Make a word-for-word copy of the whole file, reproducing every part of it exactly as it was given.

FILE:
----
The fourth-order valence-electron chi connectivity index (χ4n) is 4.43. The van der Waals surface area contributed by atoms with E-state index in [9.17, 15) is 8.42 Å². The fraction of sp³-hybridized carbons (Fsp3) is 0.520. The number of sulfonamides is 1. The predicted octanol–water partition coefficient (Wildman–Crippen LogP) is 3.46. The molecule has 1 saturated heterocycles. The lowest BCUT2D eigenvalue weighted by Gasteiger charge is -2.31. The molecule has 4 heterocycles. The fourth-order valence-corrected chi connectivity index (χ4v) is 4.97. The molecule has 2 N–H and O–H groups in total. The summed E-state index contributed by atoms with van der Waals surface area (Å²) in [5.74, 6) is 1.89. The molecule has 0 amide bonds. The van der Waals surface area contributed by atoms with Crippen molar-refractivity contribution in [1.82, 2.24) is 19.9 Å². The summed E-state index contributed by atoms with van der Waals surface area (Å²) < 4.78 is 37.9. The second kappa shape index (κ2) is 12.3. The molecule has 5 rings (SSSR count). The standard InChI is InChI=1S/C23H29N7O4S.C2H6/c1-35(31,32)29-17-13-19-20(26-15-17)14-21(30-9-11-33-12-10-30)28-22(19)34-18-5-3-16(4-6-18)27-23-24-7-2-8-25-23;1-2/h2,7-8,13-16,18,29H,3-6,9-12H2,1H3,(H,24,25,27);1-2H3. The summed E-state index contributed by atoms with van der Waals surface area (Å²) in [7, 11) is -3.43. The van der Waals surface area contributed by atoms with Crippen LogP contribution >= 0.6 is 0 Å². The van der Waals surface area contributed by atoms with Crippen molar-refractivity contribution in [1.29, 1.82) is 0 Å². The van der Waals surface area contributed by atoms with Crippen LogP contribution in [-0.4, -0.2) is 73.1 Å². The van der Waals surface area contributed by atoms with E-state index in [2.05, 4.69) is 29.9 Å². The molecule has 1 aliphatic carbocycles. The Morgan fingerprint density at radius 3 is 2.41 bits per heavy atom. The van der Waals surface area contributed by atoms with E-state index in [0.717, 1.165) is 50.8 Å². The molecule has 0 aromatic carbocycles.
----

The fourth-order valence-electron chi connectivity index (χ4n) is 4.43. The van der Waals surface area contributed by atoms with E-state index in [9.17, 15) is 8.42 Å². The fraction of sp³-hybridized carbons (Fsp3) is 0.520. The number of sulfonamides is 1. The predicted octanol–water partition coefficient (Wildman–Crippen LogP) is 3.46. The molecule has 1 saturated heterocycles. The lowest BCUT2D eigenvalue weighted by Gasteiger charge is -2.31. The molecule has 4 heterocycles. The fourth-order valence-corrected chi connectivity index (χ4v) is 4.97. The molecule has 2 N–H and O–H groups in total. The summed E-state index contributed by atoms with van der Waals surface area (Å²) in [5.74, 6) is 1.89. The molecule has 0 amide bonds. The van der Waals surface area contributed by atoms with Crippen molar-refractivity contribution in [1.82, 2.24) is 19.9 Å². The summed E-state index contributed by atoms with van der Waals surface area (Å²) < 4.78 is 37.9. The second kappa shape index (κ2) is 12.3. The molecule has 5 rings (SSSR count). The standard InChI is InChI=1S/C23H29N7O4S.C2H6/c1-35(31,32)29-17-13-19-20(26-15-17)14-21(30-9-11-33-12-10-30)28-22(19)34-18-5-3-16(4-6-18)27-23-24-7-2-8-25-23;1-2/h2,7-8,13-16,18,29H,3-6,9-12H2,1H3,(H,24,25,27);1-2H3. The summed E-state index contributed by atoms with van der Waals surface area (Å²) in [7, 11) is -3.43. The van der Waals surface area contributed by atoms with Crippen LogP contribution >= 0.6 is 0 Å². The van der Waals surface area contributed by atoms with Crippen molar-refractivity contribution in [1.29, 1.82) is 0 Å². The van der Waals surface area contributed by atoms with Crippen LogP contribution in [-0.4, -0.2) is 73.1 Å². The van der Waals surface area contributed by atoms with E-state index in [2.05, 4.69) is 29.9 Å². The molecule has 1 aliphatic carbocycles. The Morgan fingerprint density at radius 3 is 2.41 bits per heavy atom. The van der Waals surface area contributed by atoms with E-state index in [0.717, 1.165) is 50.8 Å². The molecule has 0 aromatic carbocycles.